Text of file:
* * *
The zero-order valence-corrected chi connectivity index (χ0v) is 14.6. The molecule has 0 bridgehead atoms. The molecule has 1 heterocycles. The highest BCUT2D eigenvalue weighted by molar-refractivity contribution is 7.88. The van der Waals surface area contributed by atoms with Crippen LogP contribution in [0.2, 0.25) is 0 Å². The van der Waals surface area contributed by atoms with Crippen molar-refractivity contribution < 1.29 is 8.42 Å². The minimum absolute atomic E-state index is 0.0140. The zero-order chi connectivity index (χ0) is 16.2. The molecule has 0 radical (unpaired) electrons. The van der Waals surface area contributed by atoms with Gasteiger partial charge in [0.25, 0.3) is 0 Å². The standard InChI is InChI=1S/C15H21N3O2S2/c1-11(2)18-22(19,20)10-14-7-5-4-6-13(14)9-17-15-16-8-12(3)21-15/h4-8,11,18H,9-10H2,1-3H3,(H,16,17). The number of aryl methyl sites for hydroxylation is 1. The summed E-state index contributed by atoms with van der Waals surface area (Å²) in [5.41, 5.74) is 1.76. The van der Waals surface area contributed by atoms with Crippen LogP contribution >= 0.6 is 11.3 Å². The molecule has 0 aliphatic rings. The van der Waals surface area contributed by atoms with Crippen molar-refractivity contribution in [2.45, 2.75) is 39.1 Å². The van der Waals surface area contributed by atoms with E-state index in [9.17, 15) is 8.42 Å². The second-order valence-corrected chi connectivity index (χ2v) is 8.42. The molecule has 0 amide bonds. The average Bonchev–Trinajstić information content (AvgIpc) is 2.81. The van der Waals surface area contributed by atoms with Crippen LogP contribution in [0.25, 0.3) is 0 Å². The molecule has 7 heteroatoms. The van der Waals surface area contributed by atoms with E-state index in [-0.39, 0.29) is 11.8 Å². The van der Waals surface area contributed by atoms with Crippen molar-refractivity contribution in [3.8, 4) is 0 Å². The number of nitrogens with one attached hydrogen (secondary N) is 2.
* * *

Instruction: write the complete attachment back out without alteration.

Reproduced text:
The zero-order valence-corrected chi connectivity index (χ0v) is 14.6. The molecule has 0 bridgehead atoms. The molecule has 1 heterocycles. The highest BCUT2D eigenvalue weighted by molar-refractivity contribution is 7.88. The van der Waals surface area contributed by atoms with Crippen LogP contribution in [0.2, 0.25) is 0 Å². The van der Waals surface area contributed by atoms with Crippen molar-refractivity contribution < 1.29 is 8.42 Å². The minimum absolute atomic E-state index is 0.0140. The zero-order chi connectivity index (χ0) is 16.2. The molecule has 0 radical (unpaired) electrons. The van der Waals surface area contributed by atoms with Gasteiger partial charge in [0.25, 0.3) is 0 Å². The standard InChI is InChI=1S/C15H21N3O2S2/c1-11(2)18-22(19,20)10-14-7-5-4-6-13(14)9-17-15-16-8-12(3)21-15/h4-8,11,18H,9-10H2,1-3H3,(H,16,17). The number of aryl methyl sites for hydroxylation is 1. The summed E-state index contributed by atoms with van der Waals surface area (Å²) in [5.41, 5.74) is 1.76. The van der Waals surface area contributed by atoms with Crippen LogP contribution >= 0.6 is 11.3 Å². The molecule has 0 aliphatic rings. The van der Waals surface area contributed by atoms with Crippen molar-refractivity contribution in [2.45, 2.75) is 39.1 Å². The van der Waals surface area contributed by atoms with E-state index in [9.17, 15) is 8.42 Å². The second-order valence-corrected chi connectivity index (χ2v) is 8.42. The molecule has 0 amide bonds. The average Bonchev–Trinajstić information content (AvgIpc) is 2.81. The van der Waals surface area contributed by atoms with Crippen LogP contribution in [0.25, 0.3) is 0 Å². The molecule has 7 heteroatoms. The van der Waals surface area contributed by atoms with E-state index in [-0.39, 0.29) is 11.8 Å². The van der Waals surface area contributed by atoms with Crippen molar-refractivity contribution in [3.8, 4) is 0 Å². The number of nitrogens with one attached hydrogen (secondary N) is 2.